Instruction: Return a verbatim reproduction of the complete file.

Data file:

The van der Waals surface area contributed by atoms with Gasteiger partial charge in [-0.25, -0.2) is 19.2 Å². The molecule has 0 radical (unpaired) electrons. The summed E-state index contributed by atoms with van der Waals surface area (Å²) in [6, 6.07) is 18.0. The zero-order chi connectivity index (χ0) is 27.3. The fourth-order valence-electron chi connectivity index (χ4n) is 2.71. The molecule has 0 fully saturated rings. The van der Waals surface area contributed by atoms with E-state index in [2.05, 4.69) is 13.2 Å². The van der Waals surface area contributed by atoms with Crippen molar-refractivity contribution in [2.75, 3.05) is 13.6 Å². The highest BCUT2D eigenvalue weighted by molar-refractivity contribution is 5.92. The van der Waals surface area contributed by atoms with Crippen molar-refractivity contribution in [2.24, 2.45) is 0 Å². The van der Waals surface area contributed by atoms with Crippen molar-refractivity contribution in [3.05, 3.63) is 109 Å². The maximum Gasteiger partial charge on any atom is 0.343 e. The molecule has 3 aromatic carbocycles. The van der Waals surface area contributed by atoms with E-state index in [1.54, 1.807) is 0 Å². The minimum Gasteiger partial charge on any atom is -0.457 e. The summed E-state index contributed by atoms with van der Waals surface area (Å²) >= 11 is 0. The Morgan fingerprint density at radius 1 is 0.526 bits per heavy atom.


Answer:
The van der Waals surface area contributed by atoms with Gasteiger partial charge in [-0.25, -0.2) is 19.2 Å². The molecule has 0 radical (unpaired) electrons. The summed E-state index contributed by atoms with van der Waals surface area (Å²) in [6, 6.07) is 18.0. The zero-order chi connectivity index (χ0) is 27.3. The fourth-order valence-electron chi connectivity index (χ4n) is 2.71. The molecule has 0 fully saturated rings. The van der Waals surface area contributed by atoms with E-state index in [2.05, 4.69) is 13.2 Å². The van der Waals surface area contributed by atoms with Crippen molar-refractivity contribution in [2.75, 3.05) is 13.6 Å². The highest BCUT2D eigenvalue weighted by molar-refractivity contribution is 5.92. The van der Waals surface area contributed by atoms with Crippen molar-refractivity contribution in [2.24, 2.45) is 0 Å². The van der Waals surface area contributed by atoms with Crippen molar-refractivity contribution in [3.05, 3.63) is 109 Å². The maximum Gasteiger partial charge on any atom is 0.343 e. The molecule has 3 aromatic carbocycles. The van der Waals surface area contributed by atoms with E-state index in [1.54, 1.807) is 0 Å². The minimum Gasteiger partial charge on any atom is -0.457 e. The summed E-state index contributed by atoms with van der Waals surface area (Å²) >= 11 is 0. The Morgan fingerprint density at radius 1 is 0.526 bits per heavy atom.